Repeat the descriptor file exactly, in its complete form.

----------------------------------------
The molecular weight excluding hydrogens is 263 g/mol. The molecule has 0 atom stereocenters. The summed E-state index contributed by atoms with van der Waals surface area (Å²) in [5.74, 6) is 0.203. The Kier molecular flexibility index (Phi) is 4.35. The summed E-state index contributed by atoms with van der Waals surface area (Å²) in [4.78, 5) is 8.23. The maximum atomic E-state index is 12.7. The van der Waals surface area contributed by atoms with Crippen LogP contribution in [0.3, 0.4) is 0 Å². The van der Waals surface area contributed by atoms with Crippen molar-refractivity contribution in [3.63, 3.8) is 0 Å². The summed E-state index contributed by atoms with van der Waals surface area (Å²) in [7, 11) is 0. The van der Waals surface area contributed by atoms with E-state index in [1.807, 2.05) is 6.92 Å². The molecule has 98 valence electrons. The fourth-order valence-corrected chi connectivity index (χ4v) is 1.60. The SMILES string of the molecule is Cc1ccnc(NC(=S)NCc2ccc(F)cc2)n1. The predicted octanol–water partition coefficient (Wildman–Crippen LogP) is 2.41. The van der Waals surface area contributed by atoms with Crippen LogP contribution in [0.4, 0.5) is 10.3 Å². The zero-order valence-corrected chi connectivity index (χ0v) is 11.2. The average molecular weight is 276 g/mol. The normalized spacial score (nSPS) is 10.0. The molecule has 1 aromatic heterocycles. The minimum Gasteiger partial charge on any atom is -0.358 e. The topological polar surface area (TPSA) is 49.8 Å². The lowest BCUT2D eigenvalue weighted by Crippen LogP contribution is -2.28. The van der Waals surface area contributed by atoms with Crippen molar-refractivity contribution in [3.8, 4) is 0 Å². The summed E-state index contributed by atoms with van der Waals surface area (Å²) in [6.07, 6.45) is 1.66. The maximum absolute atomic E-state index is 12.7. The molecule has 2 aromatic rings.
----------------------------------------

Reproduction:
The molecular weight excluding hydrogens is 263 g/mol. The molecule has 0 atom stereocenters. The summed E-state index contributed by atoms with van der Waals surface area (Å²) in [5.74, 6) is 0.203. The Kier molecular flexibility index (Phi) is 4.35. The summed E-state index contributed by atoms with van der Waals surface area (Å²) in [4.78, 5) is 8.23. The maximum atomic E-state index is 12.7. The van der Waals surface area contributed by atoms with Crippen LogP contribution in [0.3, 0.4) is 0 Å². The van der Waals surface area contributed by atoms with Crippen molar-refractivity contribution in [3.63, 3.8) is 0 Å². The summed E-state index contributed by atoms with van der Waals surface area (Å²) in [7, 11) is 0. The van der Waals surface area contributed by atoms with E-state index in [1.807, 2.05) is 6.92 Å². The molecule has 98 valence electrons. The fourth-order valence-corrected chi connectivity index (χ4v) is 1.60. The SMILES string of the molecule is Cc1ccnc(NC(=S)NCc2ccc(F)cc2)n1. The predicted octanol–water partition coefficient (Wildman–Crippen LogP) is 2.41. The van der Waals surface area contributed by atoms with Crippen LogP contribution in [0.4, 0.5) is 10.3 Å². The zero-order valence-corrected chi connectivity index (χ0v) is 11.2. The average molecular weight is 276 g/mol. The normalized spacial score (nSPS) is 10.0. The molecule has 1 aromatic heterocycles. The minimum Gasteiger partial charge on any atom is -0.358 e. The topological polar surface area (TPSA) is 49.8 Å². The lowest BCUT2D eigenvalue weighted by Crippen LogP contribution is -2.28. The van der Waals surface area contributed by atoms with Crippen molar-refractivity contribution in [3.8, 4) is 0 Å². The summed E-state index contributed by atoms with van der Waals surface area (Å²) in [6.07, 6.45) is 1.66. The maximum absolute atomic E-state index is 12.7. The molecule has 2 aromatic rings.